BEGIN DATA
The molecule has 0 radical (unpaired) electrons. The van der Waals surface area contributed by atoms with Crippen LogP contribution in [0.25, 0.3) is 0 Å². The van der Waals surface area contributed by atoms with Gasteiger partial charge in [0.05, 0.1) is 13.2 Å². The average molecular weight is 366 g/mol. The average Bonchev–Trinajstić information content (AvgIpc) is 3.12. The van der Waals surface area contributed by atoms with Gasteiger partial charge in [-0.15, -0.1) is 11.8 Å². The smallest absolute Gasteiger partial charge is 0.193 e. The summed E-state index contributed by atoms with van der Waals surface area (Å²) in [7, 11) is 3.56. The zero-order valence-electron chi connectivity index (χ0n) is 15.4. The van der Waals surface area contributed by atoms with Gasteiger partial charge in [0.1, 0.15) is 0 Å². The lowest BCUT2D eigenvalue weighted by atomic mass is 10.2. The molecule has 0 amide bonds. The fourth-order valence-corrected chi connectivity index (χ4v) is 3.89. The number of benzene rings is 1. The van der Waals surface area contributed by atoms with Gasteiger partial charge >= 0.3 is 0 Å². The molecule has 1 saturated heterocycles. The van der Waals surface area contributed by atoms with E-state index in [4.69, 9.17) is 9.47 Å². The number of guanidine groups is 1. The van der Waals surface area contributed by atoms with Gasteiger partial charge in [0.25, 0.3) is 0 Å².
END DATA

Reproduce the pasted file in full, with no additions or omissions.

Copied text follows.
The molecule has 0 radical (unpaired) electrons. The van der Waals surface area contributed by atoms with Crippen LogP contribution in [0.25, 0.3) is 0 Å². The van der Waals surface area contributed by atoms with Gasteiger partial charge in [0.05, 0.1) is 13.2 Å². The average molecular weight is 366 g/mol. The average Bonchev–Trinajstić information content (AvgIpc) is 3.12. The van der Waals surface area contributed by atoms with Gasteiger partial charge in [-0.15, -0.1) is 11.8 Å². The smallest absolute Gasteiger partial charge is 0.193 e. The summed E-state index contributed by atoms with van der Waals surface area (Å²) in [7, 11) is 3.56. The zero-order valence-electron chi connectivity index (χ0n) is 15.4. The van der Waals surface area contributed by atoms with Gasteiger partial charge in [0.1, 0.15) is 0 Å². The lowest BCUT2D eigenvalue weighted by atomic mass is 10.2. The molecule has 0 amide bonds. The fourth-order valence-corrected chi connectivity index (χ4v) is 3.89. The number of benzene rings is 1. The van der Waals surface area contributed by atoms with Gasteiger partial charge >= 0.3 is 0 Å². The molecule has 1 saturated heterocycles. The van der Waals surface area contributed by atoms with E-state index in [4.69, 9.17) is 9.47 Å². The number of guanidine groups is 1. The van der Waals surface area contributed by atoms with Gasteiger partial charge in [0.25, 0.3) is 0 Å².